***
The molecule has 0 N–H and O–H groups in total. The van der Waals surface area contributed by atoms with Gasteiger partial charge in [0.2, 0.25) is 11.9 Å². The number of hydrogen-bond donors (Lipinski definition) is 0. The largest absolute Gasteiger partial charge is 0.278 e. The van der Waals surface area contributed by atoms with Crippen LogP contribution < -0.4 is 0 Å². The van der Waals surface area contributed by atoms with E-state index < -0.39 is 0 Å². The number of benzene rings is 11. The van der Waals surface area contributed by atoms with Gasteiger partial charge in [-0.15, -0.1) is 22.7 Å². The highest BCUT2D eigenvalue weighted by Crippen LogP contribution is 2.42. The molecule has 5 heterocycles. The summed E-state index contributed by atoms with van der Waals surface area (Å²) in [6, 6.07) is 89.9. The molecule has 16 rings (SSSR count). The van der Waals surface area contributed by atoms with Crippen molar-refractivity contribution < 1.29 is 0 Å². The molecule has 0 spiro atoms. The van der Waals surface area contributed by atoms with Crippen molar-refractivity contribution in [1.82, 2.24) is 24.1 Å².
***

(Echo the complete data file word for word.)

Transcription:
The molecule has 0 N–H and O–H groups in total. The van der Waals surface area contributed by atoms with Gasteiger partial charge in [0.2, 0.25) is 11.9 Å². The number of hydrogen-bond donors (Lipinski definition) is 0. The largest absolute Gasteiger partial charge is 0.278 e. The van der Waals surface area contributed by atoms with Crippen LogP contribution < -0.4 is 0 Å². The van der Waals surface area contributed by atoms with E-state index < -0.39 is 0 Å². The number of benzene rings is 11. The van der Waals surface area contributed by atoms with Gasteiger partial charge in [-0.15, -0.1) is 22.7 Å². The highest BCUT2D eigenvalue weighted by Crippen LogP contribution is 2.42. The molecule has 5 heterocycles. The summed E-state index contributed by atoms with van der Waals surface area (Å²) in [6, 6.07) is 89.9. The molecule has 16 rings (SSSR count). The van der Waals surface area contributed by atoms with Crippen molar-refractivity contribution < 1.29 is 0 Å². The molecule has 0 spiro atoms. The van der Waals surface area contributed by atoms with Crippen molar-refractivity contribution in [1.82, 2.24) is 24.1 Å².